Human nature, it’s changing needs and wants, its relationship with God and the various ways to reach the ultimate truth have always been the subject of human exploration. The questions have come to humans in every era and age. They have taken various journeys both in the physical world and in their mental space to get the answers. Sometimes they felt they have got the answer. Sometimes they felt more exploration is required. And sometimes their Gurus guide them. Sometimes they end up teaching their Gurus. This book Chitralekha starts with an exploration of “What is Paap or Sin?” by the two disciples of the same of Guru.

They are sent to two different people for a year to discover the difference between Paap and Punya, the virtue. One is sent to a worldly man, who is rich and famous. Lives in with the most beautiful and famous dancer of the kingdom. And believes in experiencing the world by enjoying it to the hilt. But he is trained under the same Guru. And is very knowledgeable and wise in his own way. The other disciple goes to a Yogi who takes pride in his knowledge that he has acquired through Tapasya. And by giving up every worldly thing.

Through the play of story, the affection between the various characters keeps changing. They all go through the turmoil that is a creation of the circumstances that they land up in. More often than not, circumstances are not what they create for themselves. They fall in and out of love. And discover their own longings through these changes. They understand relationships and their nature. Based on what they wanted, what they deserved, what they got and how they felt once they got it. There are various debates between good and bad, moral and immoral, love and lust. Truth and lies, change and unchangeable, Yogi and Bhogi. And all these debates make you think about your own situations and your own values.

Chitralekha is a philosophy-based fiction that questions the basic human nature. The impact of conditioning that comes from circumstances that the human being goes through. And tries to say that we are a product of our circumstances. Our concept of what is good and bad or what is right and wrong is made by the series of experiences that we go through. Another subtle point that it makes is that we can never predict our own emotions and behavior. Leave apart predicting someone else’s. A simple story with few but very well defined characters are based on the times of Maurya kingdom and its famous Chanakya, who is mentioned in one scene. I think to provide the timeline to the story.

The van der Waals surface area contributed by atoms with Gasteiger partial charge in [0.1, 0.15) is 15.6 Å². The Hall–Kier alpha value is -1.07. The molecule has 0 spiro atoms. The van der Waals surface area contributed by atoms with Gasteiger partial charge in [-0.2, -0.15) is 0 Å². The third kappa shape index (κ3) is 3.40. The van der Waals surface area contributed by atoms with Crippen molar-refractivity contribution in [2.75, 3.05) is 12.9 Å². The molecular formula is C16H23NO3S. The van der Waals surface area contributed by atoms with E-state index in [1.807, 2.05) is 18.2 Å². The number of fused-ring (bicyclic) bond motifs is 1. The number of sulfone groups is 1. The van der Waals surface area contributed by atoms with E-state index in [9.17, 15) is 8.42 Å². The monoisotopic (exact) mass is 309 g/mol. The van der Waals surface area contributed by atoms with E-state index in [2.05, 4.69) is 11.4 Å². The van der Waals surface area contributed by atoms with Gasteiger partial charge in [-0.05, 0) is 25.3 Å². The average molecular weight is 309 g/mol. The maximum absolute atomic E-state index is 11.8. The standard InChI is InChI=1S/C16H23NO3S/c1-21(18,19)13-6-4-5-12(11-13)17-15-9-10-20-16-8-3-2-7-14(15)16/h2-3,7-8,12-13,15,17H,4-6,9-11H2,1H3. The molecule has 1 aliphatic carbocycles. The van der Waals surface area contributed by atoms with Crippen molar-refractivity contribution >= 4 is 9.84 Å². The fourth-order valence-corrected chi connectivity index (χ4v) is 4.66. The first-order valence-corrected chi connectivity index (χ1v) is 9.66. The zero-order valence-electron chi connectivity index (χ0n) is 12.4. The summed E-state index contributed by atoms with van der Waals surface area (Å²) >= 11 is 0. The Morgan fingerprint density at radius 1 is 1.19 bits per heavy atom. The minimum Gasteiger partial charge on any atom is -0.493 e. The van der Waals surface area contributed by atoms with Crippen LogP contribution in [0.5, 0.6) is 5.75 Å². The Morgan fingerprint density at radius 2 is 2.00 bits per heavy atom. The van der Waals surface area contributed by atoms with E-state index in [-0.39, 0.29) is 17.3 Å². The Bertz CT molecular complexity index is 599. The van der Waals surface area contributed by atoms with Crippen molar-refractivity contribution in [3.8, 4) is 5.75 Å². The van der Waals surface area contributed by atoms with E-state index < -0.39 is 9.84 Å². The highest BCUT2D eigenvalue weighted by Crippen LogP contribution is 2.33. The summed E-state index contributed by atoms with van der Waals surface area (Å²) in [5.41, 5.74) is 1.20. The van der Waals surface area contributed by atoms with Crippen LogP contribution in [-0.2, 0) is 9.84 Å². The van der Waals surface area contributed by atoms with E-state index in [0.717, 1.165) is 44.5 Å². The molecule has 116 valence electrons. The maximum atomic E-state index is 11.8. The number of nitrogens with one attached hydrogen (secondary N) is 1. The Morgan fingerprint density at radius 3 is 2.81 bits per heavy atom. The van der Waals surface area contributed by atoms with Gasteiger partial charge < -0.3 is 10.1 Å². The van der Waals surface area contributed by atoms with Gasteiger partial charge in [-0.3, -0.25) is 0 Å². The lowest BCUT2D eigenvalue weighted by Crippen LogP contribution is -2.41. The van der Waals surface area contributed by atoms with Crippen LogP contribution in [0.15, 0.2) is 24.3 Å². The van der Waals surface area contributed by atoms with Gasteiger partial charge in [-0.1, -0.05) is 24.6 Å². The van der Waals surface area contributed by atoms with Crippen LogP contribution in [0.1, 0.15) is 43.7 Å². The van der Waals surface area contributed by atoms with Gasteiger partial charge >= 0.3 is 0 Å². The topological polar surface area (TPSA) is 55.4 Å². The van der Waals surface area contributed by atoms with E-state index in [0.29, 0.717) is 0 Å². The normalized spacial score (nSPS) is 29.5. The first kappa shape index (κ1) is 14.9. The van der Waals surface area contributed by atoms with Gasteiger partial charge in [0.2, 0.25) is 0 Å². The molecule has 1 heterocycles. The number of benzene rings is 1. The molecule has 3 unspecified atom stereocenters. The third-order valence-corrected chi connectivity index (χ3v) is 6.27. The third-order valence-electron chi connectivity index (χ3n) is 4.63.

The protagonists live in the city of Patliputra and there is a visit to Kashi. Description of Kashi as a beautiful city where people come to get away from their worlds. A place of learning where scholars come to learn. And the portrayal of Ganga as a nourishing river is enchanting. The treatment of women is very sensitive. While they have free will and they participate in all arguments and debates, they still remain as feminine as possible. And are aware of the powers that this gives them. They are not hesitant to use their powers when required. The language is another high point of the book. All the characters say exactly what they feel and what they want to say. The debate is meaningful when it is conducted not with the intent to win the argument, but with the intent to understand the issue at hand.

I vaguely remember watching the movie based on this book as a kid, I think I need to go back and watch it once more. Recommend this book Chitralekha to those who want like to see two balanced aspects of these eternal human dilemmas.

You may buy this book – Chitralekha by Bhagwati Charan Varma at Amazon.

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